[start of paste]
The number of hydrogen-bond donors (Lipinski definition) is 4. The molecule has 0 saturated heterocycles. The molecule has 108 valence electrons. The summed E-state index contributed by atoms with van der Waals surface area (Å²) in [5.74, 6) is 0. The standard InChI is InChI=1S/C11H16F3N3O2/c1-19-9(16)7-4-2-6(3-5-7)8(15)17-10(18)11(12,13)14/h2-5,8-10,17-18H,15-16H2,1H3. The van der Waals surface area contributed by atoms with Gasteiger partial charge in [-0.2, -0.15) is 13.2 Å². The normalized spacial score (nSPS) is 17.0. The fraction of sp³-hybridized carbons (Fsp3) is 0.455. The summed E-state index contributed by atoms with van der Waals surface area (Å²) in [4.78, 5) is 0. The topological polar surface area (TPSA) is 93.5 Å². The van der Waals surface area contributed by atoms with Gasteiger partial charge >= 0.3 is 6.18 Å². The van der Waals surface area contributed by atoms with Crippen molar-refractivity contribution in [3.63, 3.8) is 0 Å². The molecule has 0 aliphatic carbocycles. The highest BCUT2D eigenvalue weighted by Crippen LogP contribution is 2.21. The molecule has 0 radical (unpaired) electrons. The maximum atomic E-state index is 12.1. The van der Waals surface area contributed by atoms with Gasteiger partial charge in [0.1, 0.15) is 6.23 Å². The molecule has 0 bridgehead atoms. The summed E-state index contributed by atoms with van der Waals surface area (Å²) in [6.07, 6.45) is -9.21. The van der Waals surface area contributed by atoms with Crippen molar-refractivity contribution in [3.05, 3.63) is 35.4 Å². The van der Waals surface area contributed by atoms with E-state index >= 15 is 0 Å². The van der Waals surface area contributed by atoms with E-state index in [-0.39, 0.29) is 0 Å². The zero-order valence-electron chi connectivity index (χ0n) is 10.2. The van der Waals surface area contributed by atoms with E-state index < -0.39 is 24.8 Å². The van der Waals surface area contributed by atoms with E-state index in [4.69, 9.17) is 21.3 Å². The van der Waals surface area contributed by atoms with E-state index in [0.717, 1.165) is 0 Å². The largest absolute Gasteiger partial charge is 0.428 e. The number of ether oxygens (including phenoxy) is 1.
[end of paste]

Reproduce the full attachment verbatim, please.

The number of hydrogen-bond donors (Lipinski definition) is 4. The molecule has 0 saturated heterocycles. The molecule has 108 valence electrons. The summed E-state index contributed by atoms with van der Waals surface area (Å²) in [5.74, 6) is 0. The standard InChI is InChI=1S/C11H16F3N3O2/c1-19-9(16)7-4-2-6(3-5-7)8(15)17-10(18)11(12,13)14/h2-5,8-10,17-18H,15-16H2,1H3. The van der Waals surface area contributed by atoms with Gasteiger partial charge in [-0.2, -0.15) is 13.2 Å². The normalized spacial score (nSPS) is 17.0. The fraction of sp³-hybridized carbons (Fsp3) is 0.455. The summed E-state index contributed by atoms with van der Waals surface area (Å²) in [4.78, 5) is 0. The topological polar surface area (TPSA) is 93.5 Å². The van der Waals surface area contributed by atoms with Gasteiger partial charge >= 0.3 is 6.18 Å². The van der Waals surface area contributed by atoms with Crippen molar-refractivity contribution in [3.63, 3.8) is 0 Å². The molecule has 0 aliphatic carbocycles. The highest BCUT2D eigenvalue weighted by Crippen LogP contribution is 2.21. The molecule has 0 radical (unpaired) electrons. The maximum atomic E-state index is 12.1. The van der Waals surface area contributed by atoms with Gasteiger partial charge in [0.1, 0.15) is 6.23 Å². The molecule has 0 bridgehead atoms. The summed E-state index contributed by atoms with van der Waals surface area (Å²) in [6.07, 6.45) is -9.21. The van der Waals surface area contributed by atoms with Crippen molar-refractivity contribution in [3.05, 3.63) is 35.4 Å². The van der Waals surface area contributed by atoms with E-state index >= 15 is 0 Å². The van der Waals surface area contributed by atoms with E-state index in [-0.39, 0.29) is 0 Å². The zero-order valence-electron chi connectivity index (χ0n) is 10.2. The van der Waals surface area contributed by atoms with E-state index < -0.39 is 24.8 Å². The van der Waals surface area contributed by atoms with E-state index in [4.69, 9.17) is 21.3 Å². The van der Waals surface area contributed by atoms with E-state index in [0.717, 1.165) is 0 Å². The largest absolute Gasteiger partial charge is 0.428 e. The number of ether oxygens (including phenoxy) is 1.